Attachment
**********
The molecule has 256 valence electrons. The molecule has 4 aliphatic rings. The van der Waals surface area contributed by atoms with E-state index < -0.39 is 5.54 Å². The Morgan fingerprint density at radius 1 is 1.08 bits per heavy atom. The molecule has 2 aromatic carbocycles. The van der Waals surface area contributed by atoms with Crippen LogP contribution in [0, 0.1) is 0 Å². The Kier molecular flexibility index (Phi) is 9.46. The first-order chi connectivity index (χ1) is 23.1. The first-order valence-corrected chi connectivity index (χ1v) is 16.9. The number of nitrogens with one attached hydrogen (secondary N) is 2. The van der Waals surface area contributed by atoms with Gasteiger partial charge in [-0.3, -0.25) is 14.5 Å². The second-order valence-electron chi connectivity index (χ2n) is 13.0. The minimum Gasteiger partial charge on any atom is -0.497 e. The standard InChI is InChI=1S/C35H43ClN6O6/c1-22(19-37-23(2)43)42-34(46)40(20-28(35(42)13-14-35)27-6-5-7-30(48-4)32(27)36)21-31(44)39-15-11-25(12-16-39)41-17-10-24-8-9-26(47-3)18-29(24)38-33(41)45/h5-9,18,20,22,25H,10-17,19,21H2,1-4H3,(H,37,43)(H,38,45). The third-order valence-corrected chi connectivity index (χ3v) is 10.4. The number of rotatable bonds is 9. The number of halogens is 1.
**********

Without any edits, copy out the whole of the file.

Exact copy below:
The molecule has 256 valence electrons. The molecule has 4 aliphatic rings. The van der Waals surface area contributed by atoms with E-state index < -0.39 is 5.54 Å². The Morgan fingerprint density at radius 1 is 1.08 bits per heavy atom. The molecule has 2 aromatic carbocycles. The van der Waals surface area contributed by atoms with Crippen LogP contribution in [0, 0.1) is 0 Å². The Kier molecular flexibility index (Phi) is 9.46. The first-order chi connectivity index (χ1) is 23.1. The first-order valence-corrected chi connectivity index (χ1v) is 16.9. The number of nitrogens with one attached hydrogen (secondary N) is 2. The van der Waals surface area contributed by atoms with Gasteiger partial charge in [-0.3, -0.25) is 14.5 Å². The second-order valence-electron chi connectivity index (χ2n) is 13.0. The minimum Gasteiger partial charge on any atom is -0.497 e. The standard InChI is InChI=1S/C35H43ClN6O6/c1-22(19-37-23(2)43)42-34(46)40(20-28(35(42)13-14-35)27-6-5-7-30(48-4)32(27)36)21-31(44)39-15-11-25(12-16-39)41-17-10-24-8-9-26(47-3)18-29(24)38-33(41)45/h5-9,18,20,22,25H,10-17,19,21H2,1-4H3,(H,37,43)(H,38,45). The third-order valence-corrected chi connectivity index (χ3v) is 10.4. The number of rotatable bonds is 9. The number of halogens is 1.